ASK THE EDD ATTORNEY – MAY I DEDUCT HOME MORTGAGE INTEREST IF MY NAME IS NOT ON THE TITLE TO THE PROPERTY?
By Robert S. Schriebman
January 22, 2015
May I deduct home mortgage interest if my name is not on the title to the property? This issue had haunted me for quite some time. I have discussed this issue with both IRS auditors and attorneys and have been told that a taxpayer’s name must be on the title of the real estate in question in order to allow a deduction for mortgage interest paid by that taxpayer. It has been several decades since a court has taken up the issue the last time the U.S. Tax Court decided this type of case was back in 1977. On January 13, 2015, the U.S. Tax Court, in an unpublished opinion, held that home mortgage interest is deductible by the person who actually pays the interest even though his or her name is not set forth on the deed.
The Case of Q.V. Phan, Tax Court Summary Opinion 2015-1
In 2008, Mr. Phan moved into a house on a three-acre ranch in California owned by his mother who was in the process of getting a divorce from his father. In order to reimburse the father for his equity the property was refinanced in 2010. Mr. Phan’s mother could not pay the new mortgage. The new deed was in the name of Mr. Phan’s mother and his siblings. Mr. Phan did not want to go on title because he had creditor problems. However, pursuant to an oral agreement with his mother and siblings, Mr. Phan made regular monthly mortgage payments to Chase bank, but his name was not on the title until 2013. He also paid the property taxes and utilities.
Mr. Phan deducted almost $36,000 in home-mortgage interest on Schedule A on his 2010 IRS return, Form 1040. The IRS audited Mr. Phan and disallowed all of his home-mortgage interest because his name was not on the title. He was given a hefty tax bill by the IRS, and I presume the FTB likewise hit him with tax deficiencies.
IRC § 163(a) allows a deduction for all interest paid or accrued within the taxable year on indebtedness. IRC § 163(h)(1) does not allow any deduction for personal interest. Qualified residence interest is excluded from the definition of personal interest and is deductible under § 163(a). Qualified residence interest is any interest that is paid on home equity indebtedness.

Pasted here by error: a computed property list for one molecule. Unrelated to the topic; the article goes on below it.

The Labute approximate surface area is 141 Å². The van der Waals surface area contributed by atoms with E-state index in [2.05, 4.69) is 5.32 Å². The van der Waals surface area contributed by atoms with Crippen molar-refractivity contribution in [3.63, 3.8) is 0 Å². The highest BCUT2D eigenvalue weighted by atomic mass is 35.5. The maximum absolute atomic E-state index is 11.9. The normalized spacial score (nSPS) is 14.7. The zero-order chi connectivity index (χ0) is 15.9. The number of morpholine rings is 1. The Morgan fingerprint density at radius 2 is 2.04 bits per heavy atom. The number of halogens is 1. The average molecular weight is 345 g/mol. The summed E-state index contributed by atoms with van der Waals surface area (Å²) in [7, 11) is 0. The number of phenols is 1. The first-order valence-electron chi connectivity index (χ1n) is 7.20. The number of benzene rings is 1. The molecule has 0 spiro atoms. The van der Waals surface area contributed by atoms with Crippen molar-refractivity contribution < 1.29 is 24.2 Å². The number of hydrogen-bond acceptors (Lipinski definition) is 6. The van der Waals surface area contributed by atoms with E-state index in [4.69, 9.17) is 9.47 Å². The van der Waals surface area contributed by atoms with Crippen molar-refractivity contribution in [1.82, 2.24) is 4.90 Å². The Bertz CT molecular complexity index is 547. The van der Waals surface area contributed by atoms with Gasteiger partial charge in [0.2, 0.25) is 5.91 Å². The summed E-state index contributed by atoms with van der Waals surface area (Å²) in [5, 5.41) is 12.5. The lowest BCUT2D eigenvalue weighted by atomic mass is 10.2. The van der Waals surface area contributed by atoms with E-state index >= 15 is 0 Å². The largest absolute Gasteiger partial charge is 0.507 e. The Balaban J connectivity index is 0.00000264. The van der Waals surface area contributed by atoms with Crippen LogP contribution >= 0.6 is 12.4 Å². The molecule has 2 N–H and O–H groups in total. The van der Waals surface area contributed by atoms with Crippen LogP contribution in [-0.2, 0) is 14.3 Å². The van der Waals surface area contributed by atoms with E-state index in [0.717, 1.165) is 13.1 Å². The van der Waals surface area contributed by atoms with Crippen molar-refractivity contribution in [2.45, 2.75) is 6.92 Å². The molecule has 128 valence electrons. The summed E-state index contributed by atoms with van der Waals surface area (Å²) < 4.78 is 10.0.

The indebtedness generally must be an obligation of the taxpayer and not an obligation of someone else. Under an obscure IRS regulation (1.163-1(b)), even if a taxpayer is not directly liable on a note secured by a mortgage, the taxpayer may nevertheless deduct the mortgage interest paid if he or she is the legal or equitable owner of the property subject to the mortgage. The problem is that no one pays any attention to this little regulation, and no court has visited this issue since 1977 (Baird v Commissioner, 68T.C. 115, 1977).
The “equitable owner” is the true owner of the property even though his or her name is not on the deed – the deed signifying who is the “legal owner.”
Under California law an individual can prove that he or she is the true equitable owner by showing that there exists an agreement or understanding between the parties evidencing an arrangement contrary to that which is reflected in the deed. See Marriage of Fossum, 121 Cal. Rptr. 3d 195, 202 (Ct. App.2011).
How Mr. Phan Won His Case
Mr. Phan testified credibly that his family had granted him an interest in the property and would allow him to add his name to the title at any time if he paid the property expenses. Mr. Phan’s mother and siblings would not have been able to stay in the family home unless Mr. Phan made the mortgage payments. When Mr. Phan cleared up his personal creditor issues in 2013, he was allowed to formally add his name to the title of the property. He was able to prove to the court that he not only made the mortgage payments but he made the property tax and insurance payments as well as paying utility bills.
Going To Court? Be Prepared!
There is another lesson to learn in Mr. Phan’s victory. If you intend to take your case before any judge you must be able to paint such a clear picture for the judge that the judge has no choice but to rule in your favor. You have to produce favorable testimony from credible third-party witnesses as well as paperwork that will prove your case. If you can not meet this test you should stay out of court.
An EDD attorney, Robert Schriebman has a successful practice in the Rolling Hills Estates area of Los Angeles County serving clients throughout California and the United States.
As a trusted EDD lawyer, Robert S. Schriebman has successfully dedicated more than 40 years to helping individual taxpayers, business owners, CPAs, Enrolled Agents, and tax attorneys navigate the complicated tax systems of the federal and state governments.
Robert Schriebman has written the only 2 books ever published dealing with how California Employment Development Department (EDD) operates. See “California Tax Collection Practice and Procedures” and “California Taxation Practice and Procedure”, both published by Commerce Clearing House.
Robert Schriebman has written over 20 books including the major manual used nationally by practitioners and the IRS, “IRS Tax Collection Procedures – A Manual for Practitioners” published by Commerce Clearing House.
Robert Schriebman has written over 20 books including the major manual used nationally by practitioners and the IRS, “IRS Tax Collection Procedures – A Manual for Practitioners” published by Commerce Clearing House in addition to the only 2 books ever published dealing with how California Employment Development Department (EDD) operates. See “California Tax Collection Practice and Procedures” and “California Taxation Practice and Procedure”, both published by Commerce Clearing House.
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